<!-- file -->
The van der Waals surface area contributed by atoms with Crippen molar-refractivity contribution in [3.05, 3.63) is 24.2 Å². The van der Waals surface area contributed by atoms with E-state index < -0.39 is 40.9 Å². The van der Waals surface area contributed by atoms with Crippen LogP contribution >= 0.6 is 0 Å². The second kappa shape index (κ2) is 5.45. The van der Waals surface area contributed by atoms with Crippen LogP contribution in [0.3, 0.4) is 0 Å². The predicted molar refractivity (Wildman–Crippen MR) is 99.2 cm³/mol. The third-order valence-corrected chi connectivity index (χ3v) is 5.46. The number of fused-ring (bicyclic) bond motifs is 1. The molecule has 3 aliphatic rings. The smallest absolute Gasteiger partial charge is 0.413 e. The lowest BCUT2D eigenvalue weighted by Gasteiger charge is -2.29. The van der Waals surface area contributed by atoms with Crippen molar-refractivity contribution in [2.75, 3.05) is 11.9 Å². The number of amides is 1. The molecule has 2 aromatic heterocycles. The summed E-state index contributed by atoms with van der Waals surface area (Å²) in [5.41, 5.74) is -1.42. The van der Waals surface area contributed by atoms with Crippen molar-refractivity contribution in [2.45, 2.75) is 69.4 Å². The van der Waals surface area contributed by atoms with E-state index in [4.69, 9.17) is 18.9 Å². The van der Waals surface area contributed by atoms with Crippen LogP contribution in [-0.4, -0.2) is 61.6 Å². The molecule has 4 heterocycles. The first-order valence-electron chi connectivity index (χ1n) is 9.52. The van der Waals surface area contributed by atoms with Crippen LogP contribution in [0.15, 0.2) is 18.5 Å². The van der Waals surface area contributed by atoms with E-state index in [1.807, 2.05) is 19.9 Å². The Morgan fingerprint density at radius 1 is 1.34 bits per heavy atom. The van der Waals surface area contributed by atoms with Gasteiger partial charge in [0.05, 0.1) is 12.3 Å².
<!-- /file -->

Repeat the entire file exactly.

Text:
The van der Waals surface area contributed by atoms with Crippen molar-refractivity contribution in [3.05, 3.63) is 24.2 Å². The van der Waals surface area contributed by atoms with E-state index < -0.39 is 40.9 Å². The van der Waals surface area contributed by atoms with Crippen LogP contribution >= 0.6 is 0 Å². The second kappa shape index (κ2) is 5.45. The van der Waals surface area contributed by atoms with Crippen LogP contribution in [0.3, 0.4) is 0 Å². The predicted molar refractivity (Wildman–Crippen MR) is 99.2 cm³/mol. The third-order valence-corrected chi connectivity index (χ3v) is 5.46. The number of fused-ring (bicyclic) bond motifs is 1. The molecule has 3 aliphatic rings. The smallest absolute Gasteiger partial charge is 0.413 e. The lowest BCUT2D eigenvalue weighted by Gasteiger charge is -2.29. The van der Waals surface area contributed by atoms with Crippen molar-refractivity contribution in [2.75, 3.05) is 11.9 Å². The number of amides is 1. The molecule has 2 aromatic heterocycles. The summed E-state index contributed by atoms with van der Waals surface area (Å²) in [5.41, 5.74) is -1.42. The van der Waals surface area contributed by atoms with Crippen molar-refractivity contribution in [2.45, 2.75) is 69.4 Å². The van der Waals surface area contributed by atoms with E-state index in [4.69, 9.17) is 18.9 Å². The van der Waals surface area contributed by atoms with Crippen LogP contribution in [-0.4, -0.2) is 61.6 Å². The molecule has 4 heterocycles. The first-order valence-electron chi connectivity index (χ1n) is 9.52. The van der Waals surface area contributed by atoms with Crippen LogP contribution in [0.15, 0.2) is 18.5 Å². The van der Waals surface area contributed by atoms with E-state index in [1.807, 2.05) is 19.9 Å². The Morgan fingerprint density at radius 1 is 1.34 bits per heavy atom. The van der Waals surface area contributed by atoms with Gasteiger partial charge in [0.05, 0.1) is 12.3 Å².